Ask GoMad Nomad: Hiking in Asia?
Dear GoMad Nomad,
I’d really like to take a trip that combines culture and nature with a relatively cheap destination – I was thinking Asia. Are there any really good places to go hiking in Asia this coming winter or spring?
– Christine L.; Bellevue, Washington
The possibilities, quite frankly, are almost endless. There are day hikes and long-distance treks all over Asia that offer access to some really beautiful landscapes while still maintaining a bit of interaction with local communities and offering insights into the cultures of the place you’re visiting. Pictured above, Kyrgyzstan is one of my personal favorites. Epic mountains peopled by nomadic families watching over their livestock in the summer or covered deep in snow in the winter. This is maybe a bit far off the beaten path for the beginner, though, so two other thoughts for you that have been some of my favorites:
Tiger Leaping Gorge (China)
The hike through China’s Tiger Leaping Gorge is a bit of a traveler favorite, and in recent years seems to have gotten a little crowded during the busiest travel times. If you can find a few days to hike it when the masses aren’t around though, it has some really nice scenery and takes away much of the logistical hassle of full-on trekking. This is usually done in two days, taking public transport to one end of the canyon and walking through to a bus at the other end. Guesthouses and restaurants run most of the length of the trail, so you don’t need much gear to do it. Plus there are people that still live in the area, so for your purposes it could be a good way to interact with locals who are residents of the TLG region. The whole Yunnan province (and nearby by Sichuan as well) are dotted with hiking trails and many of them are less popular than Tiger Leaping Gorge, so if this agrees with you check into places like Xishuangbanna or Jiuzhaigou.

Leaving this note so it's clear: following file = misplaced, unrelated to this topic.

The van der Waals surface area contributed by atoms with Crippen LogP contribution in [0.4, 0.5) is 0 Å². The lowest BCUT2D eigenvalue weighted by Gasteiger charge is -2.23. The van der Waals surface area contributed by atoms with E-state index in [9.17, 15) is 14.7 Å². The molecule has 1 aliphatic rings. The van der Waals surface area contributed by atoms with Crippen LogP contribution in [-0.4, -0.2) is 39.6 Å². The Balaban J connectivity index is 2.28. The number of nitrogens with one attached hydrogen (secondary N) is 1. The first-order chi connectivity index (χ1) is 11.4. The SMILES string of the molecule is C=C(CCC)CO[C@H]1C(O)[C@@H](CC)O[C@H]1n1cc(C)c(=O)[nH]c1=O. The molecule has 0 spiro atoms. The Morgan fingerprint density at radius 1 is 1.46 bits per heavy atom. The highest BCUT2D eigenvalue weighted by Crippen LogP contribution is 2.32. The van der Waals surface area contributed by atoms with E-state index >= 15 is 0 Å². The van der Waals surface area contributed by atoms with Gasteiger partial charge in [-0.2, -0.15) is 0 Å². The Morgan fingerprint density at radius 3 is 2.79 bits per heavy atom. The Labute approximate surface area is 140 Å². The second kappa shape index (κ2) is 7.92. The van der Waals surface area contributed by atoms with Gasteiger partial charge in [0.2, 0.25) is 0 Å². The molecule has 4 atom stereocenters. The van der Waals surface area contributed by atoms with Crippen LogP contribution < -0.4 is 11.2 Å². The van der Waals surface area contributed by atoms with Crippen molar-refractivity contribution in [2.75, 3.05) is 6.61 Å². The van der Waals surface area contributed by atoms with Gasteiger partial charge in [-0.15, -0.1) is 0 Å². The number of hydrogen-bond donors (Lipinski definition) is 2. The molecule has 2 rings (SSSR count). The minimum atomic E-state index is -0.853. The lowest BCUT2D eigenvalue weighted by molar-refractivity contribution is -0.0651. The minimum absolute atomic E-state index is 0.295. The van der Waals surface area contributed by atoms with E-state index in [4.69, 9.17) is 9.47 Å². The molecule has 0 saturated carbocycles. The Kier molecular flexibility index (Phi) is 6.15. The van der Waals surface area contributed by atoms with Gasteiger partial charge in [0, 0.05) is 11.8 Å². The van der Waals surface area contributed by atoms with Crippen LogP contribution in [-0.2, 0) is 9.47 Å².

Everest Base Camp (Nepal)
If Tiger Leaping Gorge is just too short for you, one of the other most popular hiking countries anywhere in Asia is definitely Nepal. There are two main areas in the country where tourists go hiking: Annapurna and Everest Base Camp. I ended up on an extended version of the EBC hike, flying into Tumlingtar and walking for a week before getting even close to where most travelers start. If you’re really looking for cultural immersion, I would suggest considering that option. We spent days walking through local villages and staying at basic homestays – both of which offered a view into normal life in the region we were hiking. Getting into Sagarmatha National Park changed the vibe a bit (this is a busy hikers’ area, after all, and so many of the guesthouses are built with tourism very much in mind) but the landscapes and trail were so nice that even when it got crowded it was still nice hiking. Here, too, there is so much infrastructure built to handle tourism that you don’t need to bring hiking gear beyond a good pair of shoes. GoMad Nomad Editor Stephen Bugno also spent several weeks on the Langtang Valley Trek in Nepal, so perhaps we can weigh in with more info if you’d like to hear about something a bit less traveled.
These are just two of countless options – the limit really should be what country interests you the most and how much time you can spare for hiking. If you have any follow-up questions, please feel free to ask them in the comments!
Have you spent any time hiking in Asia? What are some of your favorite trails from past trips or the adventures of dreams?
3 thoughts on “Ask GoMad Nomad: Hiking in Asia?”
Great question/post. Cheers.
I’d really like to visit the Karakoram Highway and do some trekking in that area. Does anyone out there know about the security situation in that area?
Hi, I am from the Philippines and it is my ultimate dream to climb on even one those mountain. Their peaks are really breath-stopping. I wish I can visit the place and able to do mountaineering activities.
I highly recommend it, they’re all very beautiful places. The Philippines has its own wonderful hikes as well, of course, so if it seems remote to get somewhere like Kyrgyzstan then why not consider a few treks closer to homes first?